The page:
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Talking the walk

I consider myself a bit of an activist. I recycle. I have a worm farm. Our household uses under 50 litres of water per person a day. And I recently went vegan. So when WWF announced that it would be running a staff ecomobility project to reduce the organisation’s carbon emissions, I immediately stuck up my hand.

WWF's Alexis Scholtz-Wheeler committed to walking to work once a week for the ecomobility challenge.
Why did I say yes?

I live only 700m from the office, so I figured I could pack in 20 minutes of exercise a day and walk to work. I’d be aware of nature, reduce traffic congestion, and feel really good about reducing my carbon footprint. How hard could it be, right? Wrong. In fact, I am totally humbled by my colleagues who were part of the project because so many of them are doing so much more to reduce their carbon impact on the planet. I soon realised it was not as easy as I thought…

​What did we sign up for?

After filling in a baseline staff survey, the WWF ecomobility volunteers gathered for a briefing session.

The project had two main objectives. The first was to reduce the overall carbon footprint of staff travelling to and from work. The second was to conduct research around volunteers changing their mobility behaviour.

For three months, we each had to set weekly ecomobility goals and try to stick to them. The goals could be small or big. Obviously the more aspirational the better, but the project design took a carrot rather than stick approach. 

How did it work?

Each week we completed travel logs to record the time, distance, mode of transport and cost.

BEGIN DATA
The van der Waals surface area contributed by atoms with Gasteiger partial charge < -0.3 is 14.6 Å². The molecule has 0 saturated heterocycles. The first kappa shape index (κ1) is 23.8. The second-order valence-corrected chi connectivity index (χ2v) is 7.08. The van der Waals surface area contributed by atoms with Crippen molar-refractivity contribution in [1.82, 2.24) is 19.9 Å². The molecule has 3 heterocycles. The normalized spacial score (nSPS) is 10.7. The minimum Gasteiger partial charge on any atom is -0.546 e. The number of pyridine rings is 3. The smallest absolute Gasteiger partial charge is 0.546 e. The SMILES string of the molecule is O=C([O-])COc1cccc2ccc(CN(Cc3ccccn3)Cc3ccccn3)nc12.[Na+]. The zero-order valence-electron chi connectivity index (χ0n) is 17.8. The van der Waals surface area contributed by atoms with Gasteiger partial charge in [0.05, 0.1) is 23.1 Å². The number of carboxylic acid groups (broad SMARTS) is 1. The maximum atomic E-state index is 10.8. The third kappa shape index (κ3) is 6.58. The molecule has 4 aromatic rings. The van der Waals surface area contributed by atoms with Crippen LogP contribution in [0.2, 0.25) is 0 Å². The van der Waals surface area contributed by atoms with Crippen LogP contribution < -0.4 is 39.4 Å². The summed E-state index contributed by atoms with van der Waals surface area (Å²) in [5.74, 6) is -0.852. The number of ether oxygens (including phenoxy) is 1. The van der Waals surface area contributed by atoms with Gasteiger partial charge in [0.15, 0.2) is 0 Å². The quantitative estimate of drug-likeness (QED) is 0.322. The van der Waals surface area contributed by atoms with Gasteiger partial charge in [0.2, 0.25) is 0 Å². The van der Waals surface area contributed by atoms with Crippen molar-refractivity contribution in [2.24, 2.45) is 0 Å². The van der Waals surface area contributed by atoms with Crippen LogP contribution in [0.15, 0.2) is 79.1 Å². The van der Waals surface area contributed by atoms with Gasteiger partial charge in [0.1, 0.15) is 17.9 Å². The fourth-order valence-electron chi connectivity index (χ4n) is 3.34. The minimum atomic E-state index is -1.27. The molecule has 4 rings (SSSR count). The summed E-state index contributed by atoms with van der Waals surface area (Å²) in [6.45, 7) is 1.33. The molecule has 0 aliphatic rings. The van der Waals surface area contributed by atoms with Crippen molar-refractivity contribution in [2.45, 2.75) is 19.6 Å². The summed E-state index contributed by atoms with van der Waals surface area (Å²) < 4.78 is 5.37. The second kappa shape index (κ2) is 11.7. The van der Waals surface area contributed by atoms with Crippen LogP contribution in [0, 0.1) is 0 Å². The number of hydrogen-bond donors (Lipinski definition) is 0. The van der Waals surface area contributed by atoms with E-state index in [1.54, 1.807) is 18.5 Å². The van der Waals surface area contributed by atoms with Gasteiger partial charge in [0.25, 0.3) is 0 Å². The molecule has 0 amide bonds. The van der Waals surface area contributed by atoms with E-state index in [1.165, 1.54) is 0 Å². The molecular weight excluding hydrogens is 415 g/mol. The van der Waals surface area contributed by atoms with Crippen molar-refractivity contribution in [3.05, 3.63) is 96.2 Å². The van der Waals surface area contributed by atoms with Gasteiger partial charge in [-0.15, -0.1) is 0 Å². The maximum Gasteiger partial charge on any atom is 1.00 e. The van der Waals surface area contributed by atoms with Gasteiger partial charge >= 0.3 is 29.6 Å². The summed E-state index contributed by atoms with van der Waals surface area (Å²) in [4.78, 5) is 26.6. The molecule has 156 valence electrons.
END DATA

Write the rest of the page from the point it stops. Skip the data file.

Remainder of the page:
In response, we’d each receive our weekly-calculated carbon footprint in return. We also had bi-monthly sharing sessions, combined with the luxury of working with a personal ‘’travel coach’’ to help us achieve our goals.

We received practical information to assist us. This includes a guide to all the public and non-public transport options around both the Cape Town and Jo'burg offices, as well as mobile apps which could be used to ride share, plot the best route or get updated info on public transport schedules.

What do cars have to do with it?

I have a private car and take regular single passenger trips to and from work.

I’m part of the problem. I’m a privileged South African. I am a beneficiary of unjust apartheid spatial planning in that I can afford to live in affluent suburbs which are close to work opportunities and my transport costs don’t bust my budget.

Cape Town was built to be a car-dominated city. Combined with the lack of investment in safe, comfortable, reliable and accessible public transport, it has failed to attract the privileged car owners out of the convenience and comfort of private vehicles.

Listening to my colleagues’ public transport stories put me to shame. Some who also had cars made the effort to use public transport. They ran into issues with train delays, endured long travelling times and were often in fear for their safety. 

So what’s my problem?

Some of my reasons for not shifting my behaviour were valid.  Like I often go to meetings during office hours and the WWF pool cars are in high demand. Some of my other reasons were shaky. 

What did I learn?

One thing that participating in the project did, for me, was to deepen my awareness of environmental consciousness.

Previously, I knew the facts. I know that we all need to reduce our carbon footprint. I know that taking public transport is the ideal way to do so. And now I was more aware how easy it would be to action this. This was personal – and I felt guilty.

I also know that this is what a sustainable behaviour change programme wants to do. It wants to shake me out of my comfort zone and to get me to engage with a new way of doing things. I know that it aims to challenge my assumptions and fears of changing, and hopefully make it very difficult for me to justify continuing with old, bad and dare I say selfish habits.  

So even though I’ve only managed to walk to work twice so far, and I haven’t diligently filled out every week’s travel log – the days of blissful denial of my contribution to the carbon footprint are over. 

Alexis Scholtz-Wheeler Photo
Alexis Scholtz-Wheeler , Communications, research and outreach specialist

Alexis Scholtz-Wheeler is a communications, research and outreach specialist with WWF's Policy & Futures Unit.